- Make an account on bitly so you can collect all the links you shorten
- Copy the URL to whatever you want to link to (website B)
- Paste it into bitly
- Paste the link on website A
That’s it! What you get out of this is real-time statistics about all four points I mentioned above.
I’ll tell you what these could look like in the next excursion. If you just want a few more tips, skip this one as well.
Excursion 2: Mega success
Internet giant Kim Dotcom has been in the news lately after opening his new service MEGA. First it was only recommended to use Chrome, but after making a Firefox Add-on for his service, I thought of uploading my band’s debut album to MEGA as well (not that I hold Firefox above Chrome, the plan just occurred to me as it made the service more attractive to me). The upload completed surprisingly quickly and I thought I would let Kim know about this. So I composed a tweet with the content:
#MEGA + Firefox works like a charm @KimDotcom! Our debut album #LETTERS is free to download now http://bit.ly/Z1FH7k
Two minutes later: a retweet by Kim himself. That guy has about 280,000 followers on twitter, more people than we could have ever reached until that point. As you can see in the tweet, I had learned my lesson: The MEGA link, which would have been shortened by twitter anyway, simply because of its sheer length, was nicely wrapped with bitly before posting. Immediately I turned to bitly for statistics and watched the clicks happen in real time.
Within 24 hours after posting, we had more than 1000 potential downloaders (who is to say they actually downloaded and listened to the album, all we know is that they reached the download page). We knew that most of them came from twitter but apparently the link was shared among a few facebook users as well. We also noticed that we should expect some Spanish fans to pop up soon. We gained a handful of new followers here and there, but mostly we were just happy that we could reach such a big audience. And if the link wasn’t wrapped in bitly, we could have only guessed (and bitten our asses) about how many it would be.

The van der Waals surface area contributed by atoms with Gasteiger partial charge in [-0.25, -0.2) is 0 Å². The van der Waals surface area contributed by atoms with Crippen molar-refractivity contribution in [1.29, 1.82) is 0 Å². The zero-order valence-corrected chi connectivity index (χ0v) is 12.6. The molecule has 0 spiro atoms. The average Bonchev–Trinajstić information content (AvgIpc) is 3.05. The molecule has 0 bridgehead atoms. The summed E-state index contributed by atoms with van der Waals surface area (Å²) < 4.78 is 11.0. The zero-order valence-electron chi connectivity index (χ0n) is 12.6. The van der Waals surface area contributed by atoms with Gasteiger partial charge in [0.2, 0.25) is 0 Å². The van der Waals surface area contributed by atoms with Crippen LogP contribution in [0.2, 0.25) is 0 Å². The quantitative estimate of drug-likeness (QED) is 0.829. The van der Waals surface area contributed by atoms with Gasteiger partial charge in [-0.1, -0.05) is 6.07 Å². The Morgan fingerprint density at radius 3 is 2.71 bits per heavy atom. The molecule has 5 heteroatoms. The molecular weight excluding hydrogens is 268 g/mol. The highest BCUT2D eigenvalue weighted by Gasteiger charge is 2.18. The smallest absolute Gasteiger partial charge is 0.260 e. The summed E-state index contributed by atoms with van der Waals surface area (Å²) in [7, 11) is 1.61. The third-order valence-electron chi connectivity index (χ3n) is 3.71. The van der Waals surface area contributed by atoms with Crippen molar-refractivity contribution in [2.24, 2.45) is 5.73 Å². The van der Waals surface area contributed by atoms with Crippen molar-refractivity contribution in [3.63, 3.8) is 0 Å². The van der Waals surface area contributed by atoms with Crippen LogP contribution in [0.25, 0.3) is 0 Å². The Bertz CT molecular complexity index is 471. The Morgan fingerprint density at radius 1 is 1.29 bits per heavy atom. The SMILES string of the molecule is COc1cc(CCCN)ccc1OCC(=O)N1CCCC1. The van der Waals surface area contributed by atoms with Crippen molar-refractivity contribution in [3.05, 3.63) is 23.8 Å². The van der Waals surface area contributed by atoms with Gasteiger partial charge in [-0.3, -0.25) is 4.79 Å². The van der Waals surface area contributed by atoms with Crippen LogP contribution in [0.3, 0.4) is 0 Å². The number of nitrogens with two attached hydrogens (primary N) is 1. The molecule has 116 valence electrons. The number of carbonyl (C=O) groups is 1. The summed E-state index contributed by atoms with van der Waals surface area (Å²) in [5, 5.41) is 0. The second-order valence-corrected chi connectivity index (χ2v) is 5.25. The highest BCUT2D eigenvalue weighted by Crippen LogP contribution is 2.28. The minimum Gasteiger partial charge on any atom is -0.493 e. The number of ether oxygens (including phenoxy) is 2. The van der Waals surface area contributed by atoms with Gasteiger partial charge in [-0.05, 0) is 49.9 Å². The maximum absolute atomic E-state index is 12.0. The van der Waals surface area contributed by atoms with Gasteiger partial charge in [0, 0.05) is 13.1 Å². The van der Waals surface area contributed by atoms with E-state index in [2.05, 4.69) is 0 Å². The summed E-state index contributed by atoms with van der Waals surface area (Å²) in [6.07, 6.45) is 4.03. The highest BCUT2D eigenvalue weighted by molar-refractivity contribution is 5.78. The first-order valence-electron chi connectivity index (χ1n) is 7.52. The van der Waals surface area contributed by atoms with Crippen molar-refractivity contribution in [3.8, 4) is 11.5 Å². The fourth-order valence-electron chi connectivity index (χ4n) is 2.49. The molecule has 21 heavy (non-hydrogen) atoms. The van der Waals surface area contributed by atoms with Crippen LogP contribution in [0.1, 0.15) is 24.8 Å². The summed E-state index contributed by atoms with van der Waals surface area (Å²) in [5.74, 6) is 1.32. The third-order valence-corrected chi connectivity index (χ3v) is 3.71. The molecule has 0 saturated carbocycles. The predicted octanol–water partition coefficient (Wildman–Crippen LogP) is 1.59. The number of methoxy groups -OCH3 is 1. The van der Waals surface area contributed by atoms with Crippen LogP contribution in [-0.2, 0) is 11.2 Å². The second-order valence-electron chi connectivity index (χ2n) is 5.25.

A few more tips
- Use bitly everywhere you can: Newsletter, Twitter, Facebook, Tumblr. etc. Even a year after posting a link, people might just stumble upon it
- Some platforms aren’t specific when it comes to referring, for example we only know that clicks came from facebook, not if it was from a specific page or timeline. But what you can do is create a new bitly link for every (virtual) place you post your link. You just have to make sure that the URL you give bitly to shorten is slightly different, or else they just combine the two into the same shortened link.
For example, on YouTube you get many different links to the same video:
These are just four, there are probably ways to get more, especially by adding different parameters. Every one of them produces its own bitly link to track. So if you post your link on your own facebook wall, the wall of a friend and the page of someone else, you can track them individually. You just have to remember which is which.
- To help in this instance: You can “rename” the URL of a bitly link to further organize or tag the links
- Notice that not all websites allow such link shorteners to be used. Stick to the rules of whatever platform you are using!
- If somebody else shortens the same link as you, bitly tells you about this as well! The number of saves at the top of bitly’s statistics page informs you about how many different people saved the same URL
- To quickly get the statistics to any bitly link you encounter, just add a “+” to the URL and instead of being redirected to where the link leads you’ll get all the stats.
That’s it for now, I hope you enjoyed this little tutorial! Please leave your comment, especially if you have questions or more tips and advantages to add to this method.
If you want to support us, here are a few links to my projects:
The Astray (Electrorock/Indiepop): —» Free album on Bandcamp «—
Salt The Skies (Progressive/Alt-Rock):